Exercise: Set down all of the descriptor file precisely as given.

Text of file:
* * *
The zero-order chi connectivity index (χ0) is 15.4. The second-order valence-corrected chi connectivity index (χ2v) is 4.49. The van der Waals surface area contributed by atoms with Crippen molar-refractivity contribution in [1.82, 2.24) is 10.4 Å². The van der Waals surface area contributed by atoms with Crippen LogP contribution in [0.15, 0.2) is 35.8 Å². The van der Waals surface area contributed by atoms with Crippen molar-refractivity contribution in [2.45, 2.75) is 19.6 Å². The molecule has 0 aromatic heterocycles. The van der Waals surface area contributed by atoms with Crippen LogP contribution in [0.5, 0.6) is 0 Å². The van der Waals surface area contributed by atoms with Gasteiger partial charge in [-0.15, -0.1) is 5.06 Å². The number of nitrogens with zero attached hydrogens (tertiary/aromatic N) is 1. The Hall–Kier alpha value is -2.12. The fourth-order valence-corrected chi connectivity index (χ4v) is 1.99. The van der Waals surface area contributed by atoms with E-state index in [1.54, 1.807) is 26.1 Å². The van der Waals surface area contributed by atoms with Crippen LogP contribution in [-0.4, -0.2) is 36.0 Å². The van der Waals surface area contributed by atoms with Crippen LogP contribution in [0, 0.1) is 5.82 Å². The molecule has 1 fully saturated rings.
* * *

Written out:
The zero-order chi connectivity index (χ0) is 15.4. The second-order valence-corrected chi connectivity index (χ2v) is 4.49. The van der Waals surface area contributed by atoms with Crippen molar-refractivity contribution in [1.82, 2.24) is 10.4 Å². The van der Waals surface area contributed by atoms with Crippen LogP contribution in [0.15, 0.2) is 35.8 Å². The van der Waals surface area contributed by atoms with Crippen molar-refractivity contribution in [2.45, 2.75) is 19.6 Å². The molecule has 0 aromatic heterocycles. The van der Waals surface area contributed by atoms with Crippen LogP contribution in [0.5, 0.6) is 0 Å². The van der Waals surface area contributed by atoms with Gasteiger partial charge in [-0.15, -0.1) is 5.06 Å². The number of nitrogens with zero attached hydrogens (tertiary/aromatic N) is 1. The Hall–Kier alpha value is -2.12. The fourth-order valence-corrected chi connectivity index (χ4v) is 1.99. The van der Waals surface area contributed by atoms with E-state index in [1.54, 1.807) is 26.1 Å². The van der Waals surface area contributed by atoms with Crippen LogP contribution in [-0.4, -0.2) is 36.0 Å². The van der Waals surface area contributed by atoms with Crippen LogP contribution in [0, 0.1) is 5.82 Å². The molecule has 1 fully saturated rings.